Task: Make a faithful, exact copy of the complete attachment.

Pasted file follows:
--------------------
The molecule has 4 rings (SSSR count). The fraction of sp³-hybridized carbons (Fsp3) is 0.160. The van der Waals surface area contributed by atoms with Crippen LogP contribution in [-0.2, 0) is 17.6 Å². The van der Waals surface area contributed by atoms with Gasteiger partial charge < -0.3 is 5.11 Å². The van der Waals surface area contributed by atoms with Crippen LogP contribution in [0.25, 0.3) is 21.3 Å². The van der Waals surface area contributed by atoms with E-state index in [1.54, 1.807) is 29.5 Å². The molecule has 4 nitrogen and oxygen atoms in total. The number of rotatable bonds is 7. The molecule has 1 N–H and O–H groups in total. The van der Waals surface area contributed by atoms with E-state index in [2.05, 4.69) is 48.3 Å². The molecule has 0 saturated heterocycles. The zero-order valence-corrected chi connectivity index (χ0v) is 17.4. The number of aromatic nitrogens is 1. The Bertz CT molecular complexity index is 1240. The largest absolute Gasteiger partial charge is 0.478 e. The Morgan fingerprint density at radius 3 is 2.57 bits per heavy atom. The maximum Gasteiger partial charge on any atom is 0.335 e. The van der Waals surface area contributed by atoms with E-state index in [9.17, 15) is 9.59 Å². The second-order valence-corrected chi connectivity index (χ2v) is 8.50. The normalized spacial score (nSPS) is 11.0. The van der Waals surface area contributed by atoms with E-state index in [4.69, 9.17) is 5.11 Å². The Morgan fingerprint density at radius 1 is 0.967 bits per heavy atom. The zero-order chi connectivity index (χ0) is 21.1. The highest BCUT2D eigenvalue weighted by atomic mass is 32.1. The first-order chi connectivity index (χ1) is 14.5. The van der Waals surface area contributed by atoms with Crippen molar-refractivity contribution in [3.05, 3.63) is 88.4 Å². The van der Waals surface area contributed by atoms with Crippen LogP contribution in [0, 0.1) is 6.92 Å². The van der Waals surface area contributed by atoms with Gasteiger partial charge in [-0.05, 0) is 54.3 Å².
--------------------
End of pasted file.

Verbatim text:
The molecule has 4 rings (SSSR count). The fraction of sp³-hybridized carbons (Fsp3) is 0.160. The van der Waals surface area contributed by atoms with Crippen LogP contribution in [-0.2, 0) is 17.6 Å². The van der Waals surface area contributed by atoms with Gasteiger partial charge < -0.3 is 5.11 Å². The van der Waals surface area contributed by atoms with Crippen LogP contribution in [0.25, 0.3) is 21.3 Å². The van der Waals surface area contributed by atoms with E-state index in [1.54, 1.807) is 29.5 Å². The molecule has 4 nitrogen and oxygen atoms in total. The number of rotatable bonds is 7. The molecule has 1 N–H and O–H groups in total. The van der Waals surface area contributed by atoms with E-state index in [2.05, 4.69) is 48.3 Å². The molecule has 0 saturated heterocycles. The zero-order valence-corrected chi connectivity index (χ0v) is 17.4. The number of aromatic nitrogens is 1. The Bertz CT molecular complexity index is 1240. The largest absolute Gasteiger partial charge is 0.478 e. The Morgan fingerprint density at radius 3 is 2.57 bits per heavy atom. The maximum Gasteiger partial charge on any atom is 0.335 e. The van der Waals surface area contributed by atoms with E-state index in [9.17, 15) is 9.59 Å². The second-order valence-corrected chi connectivity index (χ2v) is 8.50. The normalized spacial score (nSPS) is 11.0. The van der Waals surface area contributed by atoms with E-state index in [4.69, 9.17) is 5.11 Å². The Morgan fingerprint density at radius 1 is 0.967 bits per heavy atom. The zero-order chi connectivity index (χ0) is 21.1. The highest BCUT2D eigenvalue weighted by atomic mass is 32.1. The first-order chi connectivity index (χ1) is 14.5. The van der Waals surface area contributed by atoms with Crippen molar-refractivity contribution in [3.05, 3.63) is 88.4 Å². The van der Waals surface area contributed by atoms with Crippen LogP contribution in [0, 0.1) is 6.92 Å². The van der Waals surface area contributed by atoms with Gasteiger partial charge in [-0.05, 0) is 54.3 Å².